A growing number of optometrists are finding that offering hearing services at their location is convenient and appreciated by their existing patient base and also provides a secondary steady financial stream.
“Patients love our service,” Mike G. Wallace, OD, a private practitioner from Flushing, Mich., told Primary Care Optometry News in an interview. Dr. Wallace has been providing hearing services at his office for about the past 5 years. “If you identify a hearing impairment for the first time, patients don’t know where to go to. They are much more comfortable with a professional referral than with a commercial establishment or people who advertise. They also like the fact that their optometrist has vetted the different hearing providers.”
Dr. Wallace’s staff conducts the initial 45-second hearing screening.
Image: Wallace MG
Additionally, patients — even those without a hearing impairment — will often refer parents or friends, he said.
An audiologist rented space from Dr. Wallace until about a year ago, when he decided to partner with Vision Hearing Alliance (Naperville, Ill.).
Dr. Wallace explained that the optometrist purchases any necessary equipment and instrumentation from Vision Hearing Alliance. Then, a separate entity, Hearing Professionals of America, which is affiliated with Vision Hearing Alliance, rents the equipment and instrumentation from the optometrist and creates the processes to implement hearing services in the office.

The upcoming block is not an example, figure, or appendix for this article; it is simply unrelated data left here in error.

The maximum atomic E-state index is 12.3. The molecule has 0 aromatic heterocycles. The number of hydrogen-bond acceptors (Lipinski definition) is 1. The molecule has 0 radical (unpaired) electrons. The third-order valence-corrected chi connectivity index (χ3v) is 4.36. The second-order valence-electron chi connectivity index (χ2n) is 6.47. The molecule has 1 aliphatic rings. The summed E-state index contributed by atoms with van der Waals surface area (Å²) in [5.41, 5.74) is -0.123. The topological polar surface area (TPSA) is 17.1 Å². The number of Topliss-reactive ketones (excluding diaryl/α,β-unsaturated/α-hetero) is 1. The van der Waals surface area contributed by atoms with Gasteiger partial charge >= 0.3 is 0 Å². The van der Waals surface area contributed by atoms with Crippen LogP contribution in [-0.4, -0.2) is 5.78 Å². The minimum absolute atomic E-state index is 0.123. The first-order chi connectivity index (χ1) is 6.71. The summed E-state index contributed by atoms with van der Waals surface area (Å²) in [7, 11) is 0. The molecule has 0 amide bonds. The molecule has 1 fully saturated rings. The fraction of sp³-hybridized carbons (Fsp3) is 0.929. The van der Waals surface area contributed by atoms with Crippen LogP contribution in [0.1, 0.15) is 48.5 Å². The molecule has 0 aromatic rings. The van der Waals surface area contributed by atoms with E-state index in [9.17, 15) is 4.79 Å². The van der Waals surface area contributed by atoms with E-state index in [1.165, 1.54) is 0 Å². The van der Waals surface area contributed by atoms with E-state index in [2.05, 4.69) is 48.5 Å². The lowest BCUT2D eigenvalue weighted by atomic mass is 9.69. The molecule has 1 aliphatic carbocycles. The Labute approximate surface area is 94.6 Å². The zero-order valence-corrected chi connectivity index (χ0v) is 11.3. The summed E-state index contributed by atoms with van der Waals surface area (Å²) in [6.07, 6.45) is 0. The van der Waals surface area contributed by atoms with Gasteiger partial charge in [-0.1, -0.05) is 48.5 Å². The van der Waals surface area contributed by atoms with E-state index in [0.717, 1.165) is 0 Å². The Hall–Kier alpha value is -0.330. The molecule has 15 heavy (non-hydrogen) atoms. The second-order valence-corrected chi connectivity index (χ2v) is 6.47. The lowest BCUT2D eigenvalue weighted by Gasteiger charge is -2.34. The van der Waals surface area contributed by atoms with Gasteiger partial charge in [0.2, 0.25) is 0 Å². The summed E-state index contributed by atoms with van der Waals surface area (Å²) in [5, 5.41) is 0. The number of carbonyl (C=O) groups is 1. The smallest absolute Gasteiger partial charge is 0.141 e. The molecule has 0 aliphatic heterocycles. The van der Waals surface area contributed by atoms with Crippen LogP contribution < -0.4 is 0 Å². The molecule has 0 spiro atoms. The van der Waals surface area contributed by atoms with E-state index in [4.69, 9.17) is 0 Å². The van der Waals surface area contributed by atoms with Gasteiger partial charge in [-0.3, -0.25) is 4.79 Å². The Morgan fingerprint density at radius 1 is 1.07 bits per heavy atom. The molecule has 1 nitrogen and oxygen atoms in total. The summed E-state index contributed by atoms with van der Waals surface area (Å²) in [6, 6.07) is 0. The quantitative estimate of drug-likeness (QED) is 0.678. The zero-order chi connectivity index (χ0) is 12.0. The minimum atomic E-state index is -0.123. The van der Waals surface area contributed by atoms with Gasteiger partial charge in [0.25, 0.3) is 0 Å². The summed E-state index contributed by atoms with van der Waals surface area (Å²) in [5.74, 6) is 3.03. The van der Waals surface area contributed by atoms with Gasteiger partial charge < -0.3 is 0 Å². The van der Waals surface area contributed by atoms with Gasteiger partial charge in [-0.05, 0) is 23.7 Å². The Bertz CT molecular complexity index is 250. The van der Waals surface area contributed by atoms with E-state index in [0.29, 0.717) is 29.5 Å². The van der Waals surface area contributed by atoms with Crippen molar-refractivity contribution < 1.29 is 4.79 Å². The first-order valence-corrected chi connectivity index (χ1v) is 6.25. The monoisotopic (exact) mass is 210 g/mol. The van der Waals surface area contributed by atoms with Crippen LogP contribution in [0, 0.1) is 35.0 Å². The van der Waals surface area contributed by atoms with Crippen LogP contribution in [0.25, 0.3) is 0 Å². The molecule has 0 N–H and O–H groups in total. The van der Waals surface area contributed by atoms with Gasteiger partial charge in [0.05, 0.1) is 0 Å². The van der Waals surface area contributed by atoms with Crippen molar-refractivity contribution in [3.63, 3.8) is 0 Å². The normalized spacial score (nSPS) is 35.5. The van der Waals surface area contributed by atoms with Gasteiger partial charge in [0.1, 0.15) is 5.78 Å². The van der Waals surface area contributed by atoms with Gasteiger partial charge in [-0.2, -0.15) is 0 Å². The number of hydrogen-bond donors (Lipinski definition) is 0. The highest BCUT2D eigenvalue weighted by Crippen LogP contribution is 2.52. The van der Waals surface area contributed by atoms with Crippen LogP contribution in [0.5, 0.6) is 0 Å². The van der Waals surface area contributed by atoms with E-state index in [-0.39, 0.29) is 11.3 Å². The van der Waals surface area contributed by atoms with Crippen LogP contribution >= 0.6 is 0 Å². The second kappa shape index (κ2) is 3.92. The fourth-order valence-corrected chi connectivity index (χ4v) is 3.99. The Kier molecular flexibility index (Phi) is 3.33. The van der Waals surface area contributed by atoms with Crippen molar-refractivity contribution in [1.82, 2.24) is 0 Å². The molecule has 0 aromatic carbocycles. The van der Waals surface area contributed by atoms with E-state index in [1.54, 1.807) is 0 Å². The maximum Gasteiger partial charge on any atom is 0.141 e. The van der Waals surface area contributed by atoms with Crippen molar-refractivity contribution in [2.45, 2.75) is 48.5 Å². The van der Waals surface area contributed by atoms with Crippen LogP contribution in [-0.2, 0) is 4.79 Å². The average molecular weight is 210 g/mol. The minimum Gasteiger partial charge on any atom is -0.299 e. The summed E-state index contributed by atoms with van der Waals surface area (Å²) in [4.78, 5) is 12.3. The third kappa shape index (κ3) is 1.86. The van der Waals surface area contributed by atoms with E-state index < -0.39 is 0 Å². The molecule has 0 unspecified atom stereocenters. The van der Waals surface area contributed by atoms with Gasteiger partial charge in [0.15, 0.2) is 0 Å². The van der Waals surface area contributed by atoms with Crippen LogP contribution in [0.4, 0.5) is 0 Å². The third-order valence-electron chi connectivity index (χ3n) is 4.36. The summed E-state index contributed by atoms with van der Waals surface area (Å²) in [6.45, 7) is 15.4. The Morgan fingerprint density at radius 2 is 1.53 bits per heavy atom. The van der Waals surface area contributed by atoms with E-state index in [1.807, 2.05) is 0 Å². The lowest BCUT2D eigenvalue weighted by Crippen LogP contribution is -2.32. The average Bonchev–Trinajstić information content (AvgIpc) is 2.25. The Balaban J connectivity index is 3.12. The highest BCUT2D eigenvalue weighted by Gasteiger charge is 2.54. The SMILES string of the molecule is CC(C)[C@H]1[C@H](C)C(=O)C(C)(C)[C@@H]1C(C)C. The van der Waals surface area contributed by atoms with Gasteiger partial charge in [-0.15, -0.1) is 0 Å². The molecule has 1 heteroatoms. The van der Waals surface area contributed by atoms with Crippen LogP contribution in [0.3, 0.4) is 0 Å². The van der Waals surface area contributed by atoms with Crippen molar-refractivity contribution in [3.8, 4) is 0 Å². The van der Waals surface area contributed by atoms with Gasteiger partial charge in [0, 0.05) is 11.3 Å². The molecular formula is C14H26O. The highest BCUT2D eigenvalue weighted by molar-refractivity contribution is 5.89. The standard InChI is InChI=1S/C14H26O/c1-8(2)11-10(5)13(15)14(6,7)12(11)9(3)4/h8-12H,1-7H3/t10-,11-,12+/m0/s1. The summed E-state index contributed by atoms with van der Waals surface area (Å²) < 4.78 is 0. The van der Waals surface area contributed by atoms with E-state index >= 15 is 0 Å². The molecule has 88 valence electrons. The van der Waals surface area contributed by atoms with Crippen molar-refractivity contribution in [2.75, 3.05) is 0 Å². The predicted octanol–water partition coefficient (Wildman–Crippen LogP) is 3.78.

“Hearing Professionals of America provides the personnel, the care for the patients and the marketing,” said Dr. Wallace, who has considerable experience helping other ODs implement hearing services in their offices.
There is also a commitment to inform the community as a whole about the service, he said.
Implementation into the practice
Patients are not charged for the initial 45-second screening conducted by Dr. Wallace’s staff.
“An earphone audiometer is placed over the patient’s ear, and the patient indicates with a hand-clicking device when he or she hears different tones. We might be able to identify someone missing high level tones or low level tones,” Dr. Wallace said.
A follow-up comprehensive evaluation with the audiologist is also provided at no charge.
Dr. Wallace’s office refers six to eight patients a week to hearing services, which represents nearly a full day for the audiologist who is onsite 1 day a week.
“I have a small 8-foot by 8-foot room for the audiologist that is available anytime of the week,” Dr. Wallace said.
The conversion rate from a hearing consultation to the purchase of a hearing aid is 20%, he added, and the optometrist profits from the hearing aid sale.
“In many cases, if your vision is poor, so is your hearing,” Brian Conrey, cofounder and vice president of Vision Hearing Alliance, told PCON.
The company, which was founded in 2009, integrates hearing health care services inside independent eye care practices. Of the current 62 locations nationwide, about 90% are OD-based and 10% MD-based, he said. The turnkey operation handles every aspect of the business, including managing, marketing and securing the audiologist.